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    Help me understand my numbers
    shannon9585 posted:
    Total cholesterol = 241
    HDL = 108
    LDL = 111
    Triglycerides = 109

    Total is high, but my HDL is very high (which is good, right?) and Triglycerides in the normal range. LDL is elevated, but not too much.

    Why is my total considered 'high' if each individual component is good, or near-normal?

    Could this indicate a genetic predisposition to high cholesterol? (My parents both have or had high cholesterol, but I assumed theirs was mostly due to insufficient exercise.) I run 3 miles 2-3 times per week (~30 minutes each session) and do yoga once a week for an hour and half. I also do a lot of walking. However, my job involves mostly sitting all day.

    I'm seeing my Dr. on Thursday to discuss my results. Should I request additional testing?
    billh99 responded:
    From my readings it is not the amount of cholesterol that is a problem, but rather the number of particles containing cholesterol.

    You might want to ask for an NMR test which measures the number of particles. It is only don't by one lab (I think), but is available through the national Quest and Labcorp system.

    There is also a ApoB100 test that I think is a little more available. For the LDL cholesterol particles there is one ApoB100 per particle.

    But other than cholesterol other risk factors or high blood pressure, diabetes (or any family history), weight (abdominal body fat) , and family history of early heart disease.

    Also you might ask your doctor about getting an CACS (Cardio Scan).

    It shows if you are getting any calcified plaque.

    Note - it is not covered by insurance. It can cost $300, but a number of hospital offer it for $50-100.
    bobby75703 replied to billh99's response:
    Bill is right about the cardio scan. I myself am curious what those areas look like, but didn't want to subject myself to the radiation without probable cause.

    Since my ultrasound showed no calcification at all. Zero. The probability I have calcification in others areas is slim.

    I don't really care what my cholesterol is, but keeping an eye on my vascular health is very important to me. Gonna use ultrasound to keep an eye on it.
    bobby75703 responded:
    Shannon, your cholesterol levels look normal healthy to me, although its not often you see someone with HDL of 108. I don't think you have anything to worry about.

    Your total cholesterol is right on with a population group that had the lowest rate of vascular disease in the world.
    shannon9585 replied to bobby75703's response:
    Thanks for your reply bobby and Bill. I'll definitely read up more on the ApoB100 test, the NMR test, and the cardio scan. I don't know if this is relevant but I'm only 27 years old, and not overweight. Are cardio scans typically reserved for someone older?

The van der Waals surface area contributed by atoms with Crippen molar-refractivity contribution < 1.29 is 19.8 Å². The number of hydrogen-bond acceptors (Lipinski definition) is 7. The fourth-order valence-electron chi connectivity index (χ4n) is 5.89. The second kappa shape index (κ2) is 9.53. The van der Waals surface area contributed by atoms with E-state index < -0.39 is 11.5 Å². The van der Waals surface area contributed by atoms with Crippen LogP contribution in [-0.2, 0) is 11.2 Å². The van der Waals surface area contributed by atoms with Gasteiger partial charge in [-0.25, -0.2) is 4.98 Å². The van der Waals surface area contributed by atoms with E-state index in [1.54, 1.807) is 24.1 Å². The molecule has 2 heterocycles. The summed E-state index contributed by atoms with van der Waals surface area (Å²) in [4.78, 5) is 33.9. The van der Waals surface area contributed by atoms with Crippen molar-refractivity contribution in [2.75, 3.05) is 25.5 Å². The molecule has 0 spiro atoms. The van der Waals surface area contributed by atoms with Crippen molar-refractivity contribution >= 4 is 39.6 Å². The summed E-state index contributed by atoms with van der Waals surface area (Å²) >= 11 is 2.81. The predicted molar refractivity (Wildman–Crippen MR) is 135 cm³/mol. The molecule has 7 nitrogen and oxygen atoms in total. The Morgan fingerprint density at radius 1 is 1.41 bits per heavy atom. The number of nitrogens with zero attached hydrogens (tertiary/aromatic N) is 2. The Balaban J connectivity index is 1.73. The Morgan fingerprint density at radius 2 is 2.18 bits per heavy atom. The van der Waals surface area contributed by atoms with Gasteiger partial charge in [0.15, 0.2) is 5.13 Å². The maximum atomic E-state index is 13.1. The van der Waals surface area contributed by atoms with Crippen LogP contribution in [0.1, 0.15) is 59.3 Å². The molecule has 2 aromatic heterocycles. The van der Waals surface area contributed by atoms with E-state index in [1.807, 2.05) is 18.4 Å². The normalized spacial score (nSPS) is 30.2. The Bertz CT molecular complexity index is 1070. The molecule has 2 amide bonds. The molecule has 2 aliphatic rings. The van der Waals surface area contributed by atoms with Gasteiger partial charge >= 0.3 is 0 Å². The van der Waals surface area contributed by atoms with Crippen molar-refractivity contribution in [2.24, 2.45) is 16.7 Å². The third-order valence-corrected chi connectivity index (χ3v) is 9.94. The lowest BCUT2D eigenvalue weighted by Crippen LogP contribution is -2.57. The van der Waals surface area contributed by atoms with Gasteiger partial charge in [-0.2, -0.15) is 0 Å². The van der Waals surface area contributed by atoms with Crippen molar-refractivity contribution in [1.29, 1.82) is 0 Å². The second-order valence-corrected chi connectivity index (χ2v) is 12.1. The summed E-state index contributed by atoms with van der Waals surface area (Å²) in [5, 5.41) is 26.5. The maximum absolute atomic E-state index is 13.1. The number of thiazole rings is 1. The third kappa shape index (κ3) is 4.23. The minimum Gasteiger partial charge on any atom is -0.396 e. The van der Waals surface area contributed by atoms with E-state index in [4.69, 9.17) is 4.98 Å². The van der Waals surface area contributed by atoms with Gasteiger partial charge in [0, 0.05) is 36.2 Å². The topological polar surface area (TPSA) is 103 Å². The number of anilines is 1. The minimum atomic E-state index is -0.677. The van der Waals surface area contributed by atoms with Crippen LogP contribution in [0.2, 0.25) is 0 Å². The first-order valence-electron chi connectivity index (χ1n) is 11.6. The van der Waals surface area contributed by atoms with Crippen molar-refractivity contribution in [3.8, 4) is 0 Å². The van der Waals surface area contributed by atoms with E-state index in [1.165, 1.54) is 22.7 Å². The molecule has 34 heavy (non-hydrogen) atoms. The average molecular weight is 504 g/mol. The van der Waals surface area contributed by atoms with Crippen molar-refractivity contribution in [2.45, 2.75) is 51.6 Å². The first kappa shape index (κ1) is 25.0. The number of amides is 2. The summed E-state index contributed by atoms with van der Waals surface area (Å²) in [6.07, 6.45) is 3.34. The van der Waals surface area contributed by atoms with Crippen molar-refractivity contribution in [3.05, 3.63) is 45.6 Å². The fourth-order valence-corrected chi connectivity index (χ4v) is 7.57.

bobby75703 replied to shannon9585's response:
    Because heart scans subject the patient to higher doses of radiation, some people recommend not doing them unless there is sufficient reason to suspect cardiovascular disease.

    Because you are only 27 years old, the odds of having vascular problems are much smaller at that age. Not impossible, but highly unlikely.

    Again the ultrasound bears no exposure to radiation and can look at your neck arteries, your heart valves, and leg arteries. The only disadvantage is the ultrasound can't look at chest arteries. But the pictures are incredible! They can look at a cross section of the artery, or turn the artery longways and look at it that way. Color pictures show blood flow. Red in one direction, blue in the other. If there is any soft plaque build-up it will show. Calcium deposits, if any, show up as white reflections.

    It would answer a lot of questions with no risk, and at a reasonably low cost.

    Not only is it fun and educational watching the images, it beats the heck out of treating yourself for a disease you may not have based on a lipid panel.
    billh99 replied to shannon9585's response:
    I am not real sure of this, but I don't think that in most case there won't be any signs of enough plaque buildup to show in either an CIMT or CACS until the 40's or 50's.

    But autopsies show that the beginning of fatty deposits in the artery walls start in the late teens or early 20's.

    At 27 the best information is probably the family history and that include grandparents and aunts/uncles.

    This is a bit technical, but I think that it has some good information.,d.b2I&cad=rja

    Specially looking at the summary on the last page.

    Looking at your non-HDL (133) yours is near ideal (100-130).

    And more information on NMR
    billh99 replied to shannon9585's response:
    Here is an explanation of ApoB and LDL- particles.

    It is the simplest and easiest articles that I have seen on this.
    shannon9585 replied to billh99's response:
    Hi All,

    I saw my doctor to review my results, and I figured I'd share in case anyone is curious. I'll backstep a little: before I had my bloodwork done, my Dr. said she would call me if the results were fine and have me come in if there was a problem. After bloodwork, I got a call from the Dr.'s office saying she wanted me to come in to review my results... so looking at my numbers, I figured the cholesterol was the problem (only thing not in the normal range). Turns out, my Dr. was NOT concerned about my numbers and the office just wanted me to come in person. She said, yes, my total Cholesterol is high, but my HDL is very high and that's a good thing. Her words were "keep doing whatever you're doing" !

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